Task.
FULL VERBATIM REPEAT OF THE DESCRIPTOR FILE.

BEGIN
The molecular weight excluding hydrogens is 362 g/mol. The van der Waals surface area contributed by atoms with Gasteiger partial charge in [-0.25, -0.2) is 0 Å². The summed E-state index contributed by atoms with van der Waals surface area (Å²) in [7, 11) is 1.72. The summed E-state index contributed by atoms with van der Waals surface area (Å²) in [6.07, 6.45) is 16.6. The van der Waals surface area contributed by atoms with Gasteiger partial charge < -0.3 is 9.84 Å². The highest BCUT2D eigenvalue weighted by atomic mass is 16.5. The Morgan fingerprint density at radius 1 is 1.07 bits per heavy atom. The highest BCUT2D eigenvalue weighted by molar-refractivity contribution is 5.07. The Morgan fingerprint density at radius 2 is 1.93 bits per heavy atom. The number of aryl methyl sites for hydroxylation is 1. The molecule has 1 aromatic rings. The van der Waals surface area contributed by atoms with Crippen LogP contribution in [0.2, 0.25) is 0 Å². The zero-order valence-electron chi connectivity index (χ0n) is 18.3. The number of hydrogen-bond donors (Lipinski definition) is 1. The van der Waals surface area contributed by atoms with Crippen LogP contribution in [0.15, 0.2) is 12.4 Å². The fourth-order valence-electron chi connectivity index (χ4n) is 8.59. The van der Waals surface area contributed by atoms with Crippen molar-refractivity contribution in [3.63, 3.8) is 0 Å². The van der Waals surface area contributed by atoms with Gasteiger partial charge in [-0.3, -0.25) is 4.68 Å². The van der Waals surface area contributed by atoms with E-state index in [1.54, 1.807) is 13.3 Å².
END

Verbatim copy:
The molecular weight excluding hydrogens is 362 g/mol. The van der Waals surface area contributed by atoms with Gasteiger partial charge in [-0.25, -0.2) is 0 Å². The summed E-state index contributed by atoms with van der Waals surface area (Å²) in [7, 11) is 1.72. The summed E-state index contributed by atoms with van der Waals surface area (Å²) in [6.07, 6.45) is 16.6. The van der Waals surface area contributed by atoms with Gasteiger partial charge < -0.3 is 9.84 Å². The highest BCUT2D eigenvalue weighted by atomic mass is 16.5. The Morgan fingerprint density at radius 1 is 1.07 bits per heavy atom. The highest BCUT2D eigenvalue weighted by molar-refractivity contribution is 5.07. The Morgan fingerprint density at radius 2 is 1.93 bits per heavy atom. The number of aryl methyl sites for hydroxylation is 1. The molecule has 1 aromatic rings. The van der Waals surface area contributed by atoms with Crippen LogP contribution in [0.2, 0.25) is 0 Å². The zero-order valence-electron chi connectivity index (χ0n) is 18.3. The number of hydrogen-bond donors (Lipinski definition) is 1. The van der Waals surface area contributed by atoms with Crippen LogP contribution in [0.15, 0.2) is 12.4 Å². The fourth-order valence-electron chi connectivity index (χ4n) is 8.59. The van der Waals surface area contributed by atoms with Crippen molar-refractivity contribution in [3.63, 3.8) is 0 Å². The van der Waals surface area contributed by atoms with Gasteiger partial charge in [-0.3, -0.25) is 4.68 Å². The van der Waals surface area contributed by atoms with E-state index in [1.54, 1.807) is 13.3 Å².